By BRUCE DENNILL
Brain Dump / Starring John Vlismas / Studio, Pieter Torien’s Montecasino Theatre, Fourways, Johannesburg 8
Many otherwise enthusiastic comedy fans regularly get frustrated when comedians who are obviously intelligent choose to dumb down their material to cater for the lowest common denominator in their audiences. It’s an understandable tactic in commercial terms, widening the potential reach for a set or show, but it has the obvious effect of both making the comic involved seem far less sophisticated than they might be and creating the impression that comedy is generally simple and superficial.
John Vlismas has generally steered clear of that tendency, but in his last couple of shows he has been thoroughly unapologetic about taking on big, complicated topics, researching them in depth and then communicating his findings in an amusing but uncompromising way. His previous show, The Good Racist, was a brave stab at schooling those who watched it in the history of South Africa (and other parts of the world) as it actually happened, rather than as it was interpreted by whoever was in charge at the time. In Brain Dump, he looks at our most complex organ – how it works, which parts of our established knowledge about it are myths, and how much of what we do with it we should be held accountable.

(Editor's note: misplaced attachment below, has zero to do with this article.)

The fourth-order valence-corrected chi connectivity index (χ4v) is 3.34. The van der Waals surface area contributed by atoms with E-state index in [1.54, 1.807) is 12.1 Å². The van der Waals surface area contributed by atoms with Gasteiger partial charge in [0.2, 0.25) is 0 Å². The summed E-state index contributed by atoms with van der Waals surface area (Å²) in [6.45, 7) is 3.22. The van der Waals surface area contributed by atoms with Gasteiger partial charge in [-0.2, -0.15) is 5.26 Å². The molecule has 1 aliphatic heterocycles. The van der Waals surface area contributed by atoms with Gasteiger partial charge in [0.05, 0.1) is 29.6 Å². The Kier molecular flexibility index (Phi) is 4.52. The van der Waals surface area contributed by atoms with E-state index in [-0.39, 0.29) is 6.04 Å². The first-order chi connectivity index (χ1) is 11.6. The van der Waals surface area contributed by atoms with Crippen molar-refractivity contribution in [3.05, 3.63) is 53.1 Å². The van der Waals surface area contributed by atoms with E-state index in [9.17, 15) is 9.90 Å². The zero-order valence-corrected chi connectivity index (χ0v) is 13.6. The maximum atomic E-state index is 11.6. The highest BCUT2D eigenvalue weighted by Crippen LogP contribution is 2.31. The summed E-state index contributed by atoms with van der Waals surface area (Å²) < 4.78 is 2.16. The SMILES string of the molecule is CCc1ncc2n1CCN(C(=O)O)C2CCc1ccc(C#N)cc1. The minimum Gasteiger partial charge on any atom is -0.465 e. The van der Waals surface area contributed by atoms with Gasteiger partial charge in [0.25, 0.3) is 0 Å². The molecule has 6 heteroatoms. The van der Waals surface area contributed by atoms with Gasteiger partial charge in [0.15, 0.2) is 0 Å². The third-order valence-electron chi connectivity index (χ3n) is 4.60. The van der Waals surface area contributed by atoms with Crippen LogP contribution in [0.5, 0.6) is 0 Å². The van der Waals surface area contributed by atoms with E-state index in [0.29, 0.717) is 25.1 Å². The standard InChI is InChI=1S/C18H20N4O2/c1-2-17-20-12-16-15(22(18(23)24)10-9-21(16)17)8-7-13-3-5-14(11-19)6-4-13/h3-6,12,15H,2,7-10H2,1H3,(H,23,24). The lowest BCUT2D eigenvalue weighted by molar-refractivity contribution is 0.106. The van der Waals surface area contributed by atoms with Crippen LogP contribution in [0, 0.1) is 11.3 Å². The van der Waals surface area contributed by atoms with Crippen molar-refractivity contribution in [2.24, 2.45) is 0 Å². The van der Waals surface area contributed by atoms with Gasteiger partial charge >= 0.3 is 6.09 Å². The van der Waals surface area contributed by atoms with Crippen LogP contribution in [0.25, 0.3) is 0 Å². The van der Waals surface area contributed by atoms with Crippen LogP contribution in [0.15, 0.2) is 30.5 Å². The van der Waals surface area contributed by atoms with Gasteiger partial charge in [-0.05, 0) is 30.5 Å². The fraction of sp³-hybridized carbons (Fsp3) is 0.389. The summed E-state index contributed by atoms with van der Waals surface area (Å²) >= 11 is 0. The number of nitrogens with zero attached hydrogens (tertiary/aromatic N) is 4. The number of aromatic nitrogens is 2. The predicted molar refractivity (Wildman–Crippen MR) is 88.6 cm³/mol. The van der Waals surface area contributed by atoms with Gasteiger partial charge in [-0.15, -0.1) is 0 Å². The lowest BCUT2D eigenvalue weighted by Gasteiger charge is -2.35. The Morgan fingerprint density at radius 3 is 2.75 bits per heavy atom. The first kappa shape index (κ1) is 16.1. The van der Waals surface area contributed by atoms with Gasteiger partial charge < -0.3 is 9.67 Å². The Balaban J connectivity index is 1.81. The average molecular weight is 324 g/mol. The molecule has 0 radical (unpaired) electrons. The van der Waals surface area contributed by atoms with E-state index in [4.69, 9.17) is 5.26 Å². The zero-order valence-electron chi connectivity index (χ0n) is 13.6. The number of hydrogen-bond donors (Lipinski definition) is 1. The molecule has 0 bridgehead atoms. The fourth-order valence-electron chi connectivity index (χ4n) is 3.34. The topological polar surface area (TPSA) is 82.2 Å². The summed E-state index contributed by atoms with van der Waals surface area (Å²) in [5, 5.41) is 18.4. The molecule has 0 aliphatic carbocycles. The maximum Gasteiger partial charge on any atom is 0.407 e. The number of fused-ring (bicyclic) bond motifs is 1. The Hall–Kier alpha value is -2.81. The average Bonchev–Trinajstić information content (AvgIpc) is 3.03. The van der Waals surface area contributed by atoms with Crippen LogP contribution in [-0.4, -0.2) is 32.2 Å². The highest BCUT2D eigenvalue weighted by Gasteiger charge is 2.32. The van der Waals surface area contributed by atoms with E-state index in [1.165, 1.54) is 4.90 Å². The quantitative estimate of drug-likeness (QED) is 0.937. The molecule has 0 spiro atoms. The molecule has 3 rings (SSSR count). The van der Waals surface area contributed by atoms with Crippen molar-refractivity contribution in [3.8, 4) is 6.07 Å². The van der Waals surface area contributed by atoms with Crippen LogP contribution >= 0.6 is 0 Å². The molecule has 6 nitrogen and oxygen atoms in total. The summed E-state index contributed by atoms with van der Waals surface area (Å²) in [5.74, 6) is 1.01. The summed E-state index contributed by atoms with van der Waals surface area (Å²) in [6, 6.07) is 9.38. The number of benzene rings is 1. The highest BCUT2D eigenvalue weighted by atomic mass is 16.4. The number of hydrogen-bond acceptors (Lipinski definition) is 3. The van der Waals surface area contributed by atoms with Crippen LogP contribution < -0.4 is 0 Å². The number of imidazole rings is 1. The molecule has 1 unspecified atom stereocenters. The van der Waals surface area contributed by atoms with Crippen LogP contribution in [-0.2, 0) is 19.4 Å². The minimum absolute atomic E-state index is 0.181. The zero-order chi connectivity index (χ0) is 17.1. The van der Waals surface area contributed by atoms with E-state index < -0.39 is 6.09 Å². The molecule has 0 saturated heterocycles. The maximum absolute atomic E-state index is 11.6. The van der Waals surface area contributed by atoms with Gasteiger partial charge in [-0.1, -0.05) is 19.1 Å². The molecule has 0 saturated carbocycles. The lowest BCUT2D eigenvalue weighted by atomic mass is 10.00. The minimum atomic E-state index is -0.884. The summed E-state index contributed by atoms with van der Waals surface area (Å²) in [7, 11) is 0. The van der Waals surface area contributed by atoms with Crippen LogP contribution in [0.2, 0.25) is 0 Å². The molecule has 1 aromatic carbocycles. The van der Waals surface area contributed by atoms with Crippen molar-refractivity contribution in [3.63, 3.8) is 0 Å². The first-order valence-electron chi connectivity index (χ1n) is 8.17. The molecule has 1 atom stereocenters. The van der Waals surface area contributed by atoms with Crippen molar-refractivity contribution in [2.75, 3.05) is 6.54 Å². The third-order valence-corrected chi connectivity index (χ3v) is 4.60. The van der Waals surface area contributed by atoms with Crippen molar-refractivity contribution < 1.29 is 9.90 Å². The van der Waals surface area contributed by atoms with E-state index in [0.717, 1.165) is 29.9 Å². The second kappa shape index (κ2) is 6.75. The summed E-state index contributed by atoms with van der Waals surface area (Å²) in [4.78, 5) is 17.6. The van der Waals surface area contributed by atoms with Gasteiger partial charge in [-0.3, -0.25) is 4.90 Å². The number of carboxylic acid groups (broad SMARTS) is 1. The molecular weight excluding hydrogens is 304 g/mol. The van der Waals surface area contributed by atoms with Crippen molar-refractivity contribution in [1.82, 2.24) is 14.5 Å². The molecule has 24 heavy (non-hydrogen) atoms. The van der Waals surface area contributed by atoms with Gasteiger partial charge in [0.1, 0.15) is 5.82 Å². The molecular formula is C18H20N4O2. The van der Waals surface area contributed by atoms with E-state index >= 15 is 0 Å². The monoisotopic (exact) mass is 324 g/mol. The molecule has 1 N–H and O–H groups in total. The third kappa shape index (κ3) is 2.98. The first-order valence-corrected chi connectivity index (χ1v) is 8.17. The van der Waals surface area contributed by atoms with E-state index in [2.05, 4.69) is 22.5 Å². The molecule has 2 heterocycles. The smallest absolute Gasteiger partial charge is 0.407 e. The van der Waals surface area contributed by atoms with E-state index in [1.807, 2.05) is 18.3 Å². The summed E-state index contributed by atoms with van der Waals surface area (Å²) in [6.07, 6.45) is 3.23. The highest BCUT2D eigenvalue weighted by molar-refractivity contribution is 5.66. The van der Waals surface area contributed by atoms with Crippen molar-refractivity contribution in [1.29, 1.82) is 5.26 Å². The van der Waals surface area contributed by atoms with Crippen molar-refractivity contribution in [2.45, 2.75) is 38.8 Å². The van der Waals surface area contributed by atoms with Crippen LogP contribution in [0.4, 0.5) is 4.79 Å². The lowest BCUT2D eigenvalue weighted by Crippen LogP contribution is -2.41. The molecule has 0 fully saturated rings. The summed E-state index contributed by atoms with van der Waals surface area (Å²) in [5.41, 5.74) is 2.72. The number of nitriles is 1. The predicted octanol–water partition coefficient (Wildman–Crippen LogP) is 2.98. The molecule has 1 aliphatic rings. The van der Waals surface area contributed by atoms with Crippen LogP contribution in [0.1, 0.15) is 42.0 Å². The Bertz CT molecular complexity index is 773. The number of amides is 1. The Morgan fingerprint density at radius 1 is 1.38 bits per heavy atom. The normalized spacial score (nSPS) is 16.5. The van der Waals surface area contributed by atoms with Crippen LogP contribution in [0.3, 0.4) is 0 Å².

There is a tight, quickfire script accompanied by visuals on a television screen, but there is also plenty of room for Vlismas to react to the room and whatever level of energy or intelligence is fed back to him, and to riff on whatever current headline is relevant or mood is prevalent.
Taken as a whole, the piece is something like a manic, roller-coaster TED Talk, which will either result in those watching feeling smarter as they leave the theatre or raise the possibility that they may have already peaked in terms of their cerebral capacity.
Happily, it’s material that seems to enthuse its writer, with Vlismas maintaining a high level of dynamism and astuteness for the better part of two hours, in which it never feels like the show is dragging. There is some subject matter that will the test the tastes of more conservative onlookers, but Vlismas’ reputation is well enough established that his penchant for ignoring boundaries should no longer be surprising.
Many parts of the narrative of this show deal with the development or maintenance of neural pathways being down to sheer repetition of behaviours or actions. So perhaps, if you don’t get some of the shrewder punchlines in Brain Dump the first time around, book to go and see it again …